I’d have loved to stick around, but I had a plane to catch. I do think that choreographed samurai battles are quite a spectacle, though.
When I walked around the courtyard, there were pictures posted on a wall-blocked area under construction. It detailed the battle around the castle as well as the growth of Osaka.
Turns out, there was quite a bit about Sanada Yukimura, Toyotomi Hideyoshi, and Osaka Castle that I was unaware of.
The Crimson Demon of War – Sanada Yukimura
Many people think of Oda Nobunaga and Hattori Hanzo as demons of the battlefield. Yet there was another. The life of Sanada Yukimura, one of Japan’s most popular samurai. He depicted what it meant to be a warrior of the Sengoku period.
In 1567, Yukimura was born as the second son of Sanada Masayuki. He was a samurai who was among the few men Tokugawa Ieyasu actually feared .
Around the time Masayuki joined Uesugi Kagekatsu.
Yukimura Held Captive & the Sanada clan’s Loyalty
In 1585, Yukimura is sent to Kaizu Castle and Kasugayama Castle as an Uesugi captive. During the Battle of Ueda, Yukimura was pitted against the Tokugawa and Hojo and wins.
There is then much debate about how the Sanada clan moved around from daimyo to daimyo. Though for a time Masayuki, Yukimura, and his older brother, Nobuyuki, all served Tokugawa. Yet, in 1600, during the Battle of Sekigahara, Yukimura and his father joined the western forces under Uesugi. Nobuyuki joined Ieyasu instead.
Yukimura and his father returned to Ueda Castle, and held up with only 2000 men against Tokugawa Hidetada’s much larger force. After the battle, Yukimura and Masayuki were exiled to Koya-san on the Kii Peninsula.
There he stayed for 14 years.
History of Osaka Castle (大阪城)
In 1583, after Oda Nobunaga had passed away, Toyotomi Hideyoshi realized the plans of the Oda. And, he unified the nation of Japan under a single name.
Toyotomi wanted to build a castle that modeled Oda Nobunaga’s residence. But, Osaka Castle’s blueprints proved to be much more intricate than any other castle of that era. Over time, Toyotomi expanded the base of the castle, making it more and more defensible.
In 1597, construction finally completed but Hideyoshi had already died. So, the possession of the castle transferred to his son, Toyotomi Hideyori.
Bakufu Attempts to Overthrow Hideyori’s Rule in Osaka
After the Battle of Sekigahara in 1600, Tokugawa Ieyasu built his own bakufu (shogunate) in Edo. And, he sought to overthrow Hideyori’s rule in Osaka.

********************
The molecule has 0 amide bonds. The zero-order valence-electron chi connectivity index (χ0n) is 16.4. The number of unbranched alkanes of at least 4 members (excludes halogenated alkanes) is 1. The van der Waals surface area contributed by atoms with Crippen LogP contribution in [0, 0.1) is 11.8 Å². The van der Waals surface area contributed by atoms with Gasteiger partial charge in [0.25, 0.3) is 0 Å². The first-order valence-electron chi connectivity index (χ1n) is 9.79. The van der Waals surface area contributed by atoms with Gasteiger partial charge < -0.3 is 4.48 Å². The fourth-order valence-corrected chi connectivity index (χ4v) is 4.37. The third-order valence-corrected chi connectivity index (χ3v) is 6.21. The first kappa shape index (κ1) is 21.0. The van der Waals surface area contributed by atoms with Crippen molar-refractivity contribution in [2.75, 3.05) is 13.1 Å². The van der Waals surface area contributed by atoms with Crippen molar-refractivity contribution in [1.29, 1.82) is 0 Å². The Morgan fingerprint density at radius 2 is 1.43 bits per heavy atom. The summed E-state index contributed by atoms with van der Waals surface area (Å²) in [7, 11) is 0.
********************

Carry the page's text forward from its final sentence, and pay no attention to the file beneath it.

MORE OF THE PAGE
He realized that Tokugawa would target the southern side of the castle, where defenses were lacking. So, he built a barbican (outer defence) called Sanada Maru.
Though Toyotomi’s men were outnumbered, Yukimura tactfully used the castle defenses to deliver a crushing blow.
Peace Pact & Battle Breaks Out Again
A pact of peace was made when Tokugawa told Toyotomi to destroy the outer moat to the castle. Despite the accord only concerning the outer moat, the Tokugawa forces dismantled the inner moat as well. But, it only took a few months before Hideyori attempted to reconstruct the protective walls of his castle.
In 1615, the infuriated Tokugawa Ieyasu attacks once again in the Battle of Tennoji. While there was a separate siege on Osaka Castle, Hideyori planned a counterattack.
Yukimura was supposed to meet up with Akashi Morishige (another samurai) after retreating from the Battle of Doumyouji.
Sanada attempted to attack the backside of Ieyasu’s army, cutting down hundreds of men. But, he was eventually injured during the battle.
There are many stories speculating who took his head, or where he was decapitated. But his final message continues to echo throughout history: “I am tired and must rest. Go on and take my head” .
How to get to Osaka Castle?
So as I stood on the hallowed ground before the impressive Osaka Castle, I thought about the thousands of lives that died to protect that earth.
I tried to picture the hundreds of tents set up, the clangor of weapons, and the voices raised in eagerness for battle. The area was surreally quiet, save for the custodian singing old fishermen songs as he raked leaves from the gravel.
I realized that I cannot even wrap my mind around the past. I can only view it and continue to experience what evidence remains.
Osaka, like the rest of Japan, is packed with interesting historical nooks and crannies. If you seek out the experiences, they are everywhere.
Unfortunately, due to time and season restrictions, many outdoor sites I wanted to visit would be difficult to get to (or were closed).
My recommendation for fellow travelers is to visit Japan in the autumn or spring. That’s when the temperatures are perfect and the landscape is awash in vibrant hues.